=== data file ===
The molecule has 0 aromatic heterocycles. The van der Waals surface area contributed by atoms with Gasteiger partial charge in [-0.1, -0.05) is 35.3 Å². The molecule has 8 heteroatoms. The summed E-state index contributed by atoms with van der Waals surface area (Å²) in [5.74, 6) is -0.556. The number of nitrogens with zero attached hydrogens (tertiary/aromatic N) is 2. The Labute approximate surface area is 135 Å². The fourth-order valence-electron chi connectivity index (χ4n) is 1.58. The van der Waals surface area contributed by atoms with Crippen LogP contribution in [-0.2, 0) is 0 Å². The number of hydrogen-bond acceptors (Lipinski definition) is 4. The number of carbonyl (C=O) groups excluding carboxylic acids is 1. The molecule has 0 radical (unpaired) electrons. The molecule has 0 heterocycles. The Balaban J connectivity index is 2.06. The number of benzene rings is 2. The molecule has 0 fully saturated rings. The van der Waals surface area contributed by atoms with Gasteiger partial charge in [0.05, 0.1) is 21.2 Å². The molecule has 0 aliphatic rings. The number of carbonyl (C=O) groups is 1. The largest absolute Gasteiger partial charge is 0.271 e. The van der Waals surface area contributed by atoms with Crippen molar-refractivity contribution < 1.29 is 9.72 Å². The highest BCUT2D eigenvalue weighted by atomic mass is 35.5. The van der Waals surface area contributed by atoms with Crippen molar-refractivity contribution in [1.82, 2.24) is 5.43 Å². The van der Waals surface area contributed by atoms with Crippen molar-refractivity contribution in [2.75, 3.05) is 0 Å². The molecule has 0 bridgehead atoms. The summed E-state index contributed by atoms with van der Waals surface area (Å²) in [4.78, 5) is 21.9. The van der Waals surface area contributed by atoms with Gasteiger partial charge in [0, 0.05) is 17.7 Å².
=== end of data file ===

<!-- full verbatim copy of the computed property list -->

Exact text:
The molecule has 0 aromatic heterocycles. The van der Waals surface area contributed by atoms with Gasteiger partial charge in [-0.1, -0.05) is 35.3 Å². The molecule has 8 heteroatoms. The summed E-state index contributed by atoms with van der Waals surface area (Å²) in [5.74, 6) is -0.556. The number of nitrogens with zero attached hydrogens (tertiary/aromatic N) is 2. The Labute approximate surface area is 135 Å². The fourth-order valence-electron chi connectivity index (χ4n) is 1.58. The van der Waals surface area contributed by atoms with Crippen LogP contribution in [-0.2, 0) is 0 Å². The number of hydrogen-bond acceptors (Lipinski definition) is 4. The number of carbonyl (C=O) groups excluding carboxylic acids is 1. The molecule has 0 radical (unpaired) electrons. The molecule has 0 heterocycles. The Balaban J connectivity index is 2.06. The number of benzene rings is 2. The molecule has 0 fully saturated rings. The van der Waals surface area contributed by atoms with Gasteiger partial charge in [0.05, 0.1) is 21.2 Å². The molecule has 0 aliphatic rings. The number of carbonyl (C=O) groups is 1. The largest absolute Gasteiger partial charge is 0.271 e. The van der Waals surface area contributed by atoms with Crippen molar-refractivity contribution < 1.29 is 9.72 Å². The highest BCUT2D eigenvalue weighted by atomic mass is 35.5. The van der Waals surface area contributed by atoms with Crippen molar-refractivity contribution in [1.82, 2.24) is 5.43 Å². The van der Waals surface area contributed by atoms with Crippen molar-refractivity contribution in [2.75, 3.05) is 0 Å². The molecule has 0 bridgehead atoms. The summed E-state index contributed by atoms with van der Waals surface area (Å²) in [4.78, 5) is 21.9. The van der Waals surface area contributed by atoms with Gasteiger partial charge in [0, 0.05) is 17.7 Å².